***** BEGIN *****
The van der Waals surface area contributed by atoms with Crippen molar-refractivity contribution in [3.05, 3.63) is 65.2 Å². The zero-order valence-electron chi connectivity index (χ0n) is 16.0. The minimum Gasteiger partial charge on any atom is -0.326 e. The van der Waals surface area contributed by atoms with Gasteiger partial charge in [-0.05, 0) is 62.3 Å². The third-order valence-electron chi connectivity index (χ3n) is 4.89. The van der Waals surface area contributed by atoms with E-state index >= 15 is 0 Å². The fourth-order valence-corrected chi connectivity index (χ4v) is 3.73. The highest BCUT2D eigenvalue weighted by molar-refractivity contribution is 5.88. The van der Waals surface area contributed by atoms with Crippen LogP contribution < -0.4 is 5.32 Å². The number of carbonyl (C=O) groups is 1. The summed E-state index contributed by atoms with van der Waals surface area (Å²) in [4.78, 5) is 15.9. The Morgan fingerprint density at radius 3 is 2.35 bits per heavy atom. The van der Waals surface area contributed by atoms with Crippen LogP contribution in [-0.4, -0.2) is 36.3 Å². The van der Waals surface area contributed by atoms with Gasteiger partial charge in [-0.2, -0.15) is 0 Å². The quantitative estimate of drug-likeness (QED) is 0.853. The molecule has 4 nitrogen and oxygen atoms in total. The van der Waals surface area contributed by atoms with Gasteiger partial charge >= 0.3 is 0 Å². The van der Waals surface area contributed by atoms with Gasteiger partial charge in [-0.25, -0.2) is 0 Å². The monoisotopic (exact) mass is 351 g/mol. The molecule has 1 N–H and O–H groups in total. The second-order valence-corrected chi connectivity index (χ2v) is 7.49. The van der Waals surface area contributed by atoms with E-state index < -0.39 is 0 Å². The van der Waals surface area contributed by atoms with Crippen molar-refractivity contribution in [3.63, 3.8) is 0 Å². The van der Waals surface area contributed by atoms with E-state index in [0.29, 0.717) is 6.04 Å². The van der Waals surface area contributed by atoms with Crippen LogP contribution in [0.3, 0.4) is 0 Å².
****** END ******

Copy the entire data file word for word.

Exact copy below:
The van der Waals surface area contributed by atoms with Crippen molar-refractivity contribution in [3.05, 3.63) is 65.2 Å². The zero-order valence-electron chi connectivity index (χ0n) is 16.0. The minimum Gasteiger partial charge on any atom is -0.326 e. The van der Waals surface area contributed by atoms with Gasteiger partial charge in [-0.05, 0) is 62.3 Å². The third-order valence-electron chi connectivity index (χ3n) is 4.89. The van der Waals surface area contributed by atoms with E-state index >= 15 is 0 Å². The fourth-order valence-corrected chi connectivity index (χ4v) is 3.73. The highest BCUT2D eigenvalue weighted by molar-refractivity contribution is 5.88. The van der Waals surface area contributed by atoms with Crippen LogP contribution < -0.4 is 5.32 Å². The number of carbonyl (C=O) groups is 1. The summed E-state index contributed by atoms with van der Waals surface area (Å²) in [4.78, 5) is 15.9. The Morgan fingerprint density at radius 3 is 2.35 bits per heavy atom. The van der Waals surface area contributed by atoms with Crippen LogP contribution in [-0.4, -0.2) is 36.3 Å². The van der Waals surface area contributed by atoms with Gasteiger partial charge in [-0.2, -0.15) is 0 Å². The quantitative estimate of drug-likeness (QED) is 0.853. The molecule has 4 nitrogen and oxygen atoms in total. The van der Waals surface area contributed by atoms with Gasteiger partial charge >= 0.3 is 0 Å². The van der Waals surface area contributed by atoms with Gasteiger partial charge in [-0.25, -0.2) is 0 Å². The monoisotopic (exact) mass is 351 g/mol. The molecule has 1 N–H and O–H groups in total. The second-order valence-corrected chi connectivity index (χ2v) is 7.49. The van der Waals surface area contributed by atoms with E-state index < -0.39 is 0 Å². The van der Waals surface area contributed by atoms with Crippen molar-refractivity contribution in [3.63, 3.8) is 0 Å². The van der Waals surface area contributed by atoms with E-state index in [0.29, 0.717) is 6.04 Å². The van der Waals surface area contributed by atoms with Crippen LogP contribution in [0.3, 0.4) is 0 Å².